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The $240 billion hotel industry is ramping up its advocacy to secure additional relief in the next coronavirus package, as it faces long-term economic suffering caused by the coronavirus pandemic.
The American Hotel & Lodging Association sent a letter to congressional leaders Monday seeking to create a specialized loan assistance fund at the Federal Reserve, ease access for hotels to a small business loan program, and put in place liability protections for businesses, among other provisions.
“What happens in the next two weeks is incredibly important,” Chip Rogers, the group’s chief executive, said in a telephone interview. He said the lack of action now could cascade into a “downward spiral” for both the hotel industry and surrounding economy.
The leisure and hospitality industry — which includes hotels, bars and restaurants — has lost 4.8 million jobs, and most of the job gains in this area since April have been in the restaurant sector, according to the Bureau of Labor Statistics. Hotels employ an estimated 2.3 million people, about half of whom remain furloughed or laid off.
In the letter, Brian Crawford, AHLA’s top lobbyist, said the “hotel industry has been decimated by the COVID-19 health crisis.”
The group and its advocates have been working with every level of government, Rogers said, talking to President Donald Trump and Vice President Mike Pence; members of Congress; and Treasury staff, all the way up to Secretary Steven Mnuchin, who is one of the key administration officials holding negotiations on Capitol Hill.
“We never got to a point where we said, ‘Oh, OK, this passed, now we’re good to go, we can move on to something else.’ This has been our sole focus, every single day, seven days a week since March,” Rogers said, estimating that he’s made upwards of 100 calls to lawmakers himself.
Topping the list of priorities for the hotel industry is the establishment of a Commercial Mortgage Backed Securities (CMBS) market relief fund at the Federal Reserve, referring to a type of specialized loan taken out by hotels and other commercial buildings. CMBS loans are packaged together and sold as investment bonds, making it difficult to receive help, such as payment deferral or relief.
“We’ve been working, trying to get servicers to allow there to be some forbearance, but keep in mind that on the other end of this transaction is someone who made an investment, and they’re expecting their guaranteed rate of return,” Rogers said.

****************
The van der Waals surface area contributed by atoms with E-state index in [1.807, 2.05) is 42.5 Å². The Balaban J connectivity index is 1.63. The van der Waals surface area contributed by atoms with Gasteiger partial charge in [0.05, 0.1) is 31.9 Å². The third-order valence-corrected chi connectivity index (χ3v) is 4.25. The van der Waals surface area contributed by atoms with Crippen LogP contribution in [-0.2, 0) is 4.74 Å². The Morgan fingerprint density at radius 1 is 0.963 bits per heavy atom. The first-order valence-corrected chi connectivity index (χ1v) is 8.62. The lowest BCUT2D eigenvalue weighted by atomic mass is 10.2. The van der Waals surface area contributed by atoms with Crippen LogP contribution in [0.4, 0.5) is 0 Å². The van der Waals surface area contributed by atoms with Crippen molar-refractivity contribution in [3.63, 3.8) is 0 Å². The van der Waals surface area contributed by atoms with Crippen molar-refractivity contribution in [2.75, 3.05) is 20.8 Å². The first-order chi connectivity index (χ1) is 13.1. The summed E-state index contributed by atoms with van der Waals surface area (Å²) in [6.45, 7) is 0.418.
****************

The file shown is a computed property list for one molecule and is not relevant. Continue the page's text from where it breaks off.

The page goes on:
The threat of increasing payment defaults on $90 billion worth of CMBS loans held by hotels is looming. Should these properties go into foreclosure, Rogers added, it could have a negative impact on the surrounding economy.
AHLA is also seeking changes to the qualification requirements of the Main Street Lending Facility, which was set up in the CARES Act (Public Law 116-136) to provide assistance to small and medium businesses. Hotels hold a large amount of debt due to the property or land they own, which can exceed the program’s threshold for eligibility and effectively shut out the industry.
Inserting language into a bill that “recognizes that the debt is tied to a piece of real estate” that’s something of value and not just debt from a large loan, Rogers said, would help alleviate the problem.
Among other proposals, AHLA’s letter also requests tax credits to help offset the costs of increased cleaning, to encourage travel, and for business entertainment expenses.
Like many other business groups, the association is also fighting for an expansion to the Small Business Administration’s Paycheck Protection Program and liability protections to guard against lawsuits if proper health precautions are taken.
The SBA issued guidance in April that made it easier for some hotels to apply for PPP loans. Rogers said that his group’s members need more, and Congress should allow the hardest-hit businesses to obtain additional PPP loans.
“The first time that was passed, the view was this was an eight to 10 week problem,” he said. “It’s gone on much longer than that and for our industry it’ll go on for years.”
To contact the reporter on this story: Megan R. Wilson in Washington at firstname.lastname@example.org